The Weather Network – Purslane: An unassuming weed that is loaded with nutrients

  • October 6, 2022

Could the next big superfood be growing right in your backyard?

Possibly. You’re likely to find purslane growing in the cracks of your patio stones or garden. It may blend into the scenery, but it can grow into a beautiful succulent in the right conditions.

“I’ll eat it when I’m out in the garden,” Barb McKean, head of education at the Royal Botanical Gardens, tells The Weather Network.

Loaded with nutrients like calcium, iron, and magnesium, purslane is a popular food in many parts of the world, found in fattoush salad or curries.

It also makes its way into salads, soups, and stews.

McKean says it has a sour taste – especially when harvested in the morning.

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People have been using purslane for about 4,000 years, and not just in food. It also has uses in traditional medicine, treating poison ivy rashes, wasp stings and ant bites.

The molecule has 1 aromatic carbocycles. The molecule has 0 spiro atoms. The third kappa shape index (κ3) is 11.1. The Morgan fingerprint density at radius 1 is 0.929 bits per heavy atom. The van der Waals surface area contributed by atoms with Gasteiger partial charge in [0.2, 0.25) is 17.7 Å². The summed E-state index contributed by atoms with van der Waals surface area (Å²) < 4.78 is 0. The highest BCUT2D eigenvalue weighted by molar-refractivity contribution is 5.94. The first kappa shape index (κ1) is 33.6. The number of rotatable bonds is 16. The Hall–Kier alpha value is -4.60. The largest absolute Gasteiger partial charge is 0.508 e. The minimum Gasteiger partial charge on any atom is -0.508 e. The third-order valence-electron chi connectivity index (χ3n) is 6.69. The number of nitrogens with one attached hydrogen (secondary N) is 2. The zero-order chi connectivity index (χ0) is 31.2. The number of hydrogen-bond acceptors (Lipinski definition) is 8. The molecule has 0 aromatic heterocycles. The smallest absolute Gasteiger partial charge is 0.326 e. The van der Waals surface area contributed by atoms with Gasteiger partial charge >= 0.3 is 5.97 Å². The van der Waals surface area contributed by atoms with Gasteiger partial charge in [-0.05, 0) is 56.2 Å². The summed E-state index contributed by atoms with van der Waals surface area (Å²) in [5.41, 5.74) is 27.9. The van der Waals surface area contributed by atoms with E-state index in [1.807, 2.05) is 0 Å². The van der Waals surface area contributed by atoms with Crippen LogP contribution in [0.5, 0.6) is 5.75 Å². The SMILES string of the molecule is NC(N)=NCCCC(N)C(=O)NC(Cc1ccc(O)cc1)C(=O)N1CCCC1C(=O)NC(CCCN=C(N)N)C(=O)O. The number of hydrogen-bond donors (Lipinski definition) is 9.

Purslane is harvestable all summer and can grow in heavy heat and dry conditions, making it a contender to tolerate climate change.

One thing to keep in mind: purslane is often confused with a toxic plant called hairy stemmed spurge, which you don’t want to eat. Both plants have red stems – but spurge has hair on them.

purslane (1)

Purslane (left) vs. Spurge (right). Purslane has yellow flowers, a hairless stem, and clear sap. Spurge – which is toxic – has a hairy stem, white flowers, and milky sap.

Another way to tell them apart is the flowers and the sap. Purslane has yellow flowers with clear sap. Spurge has white flowers and milky sap.

Produced by Kevin Clarke. Graphics/thumbnail created by Cheryl Santa Maria using

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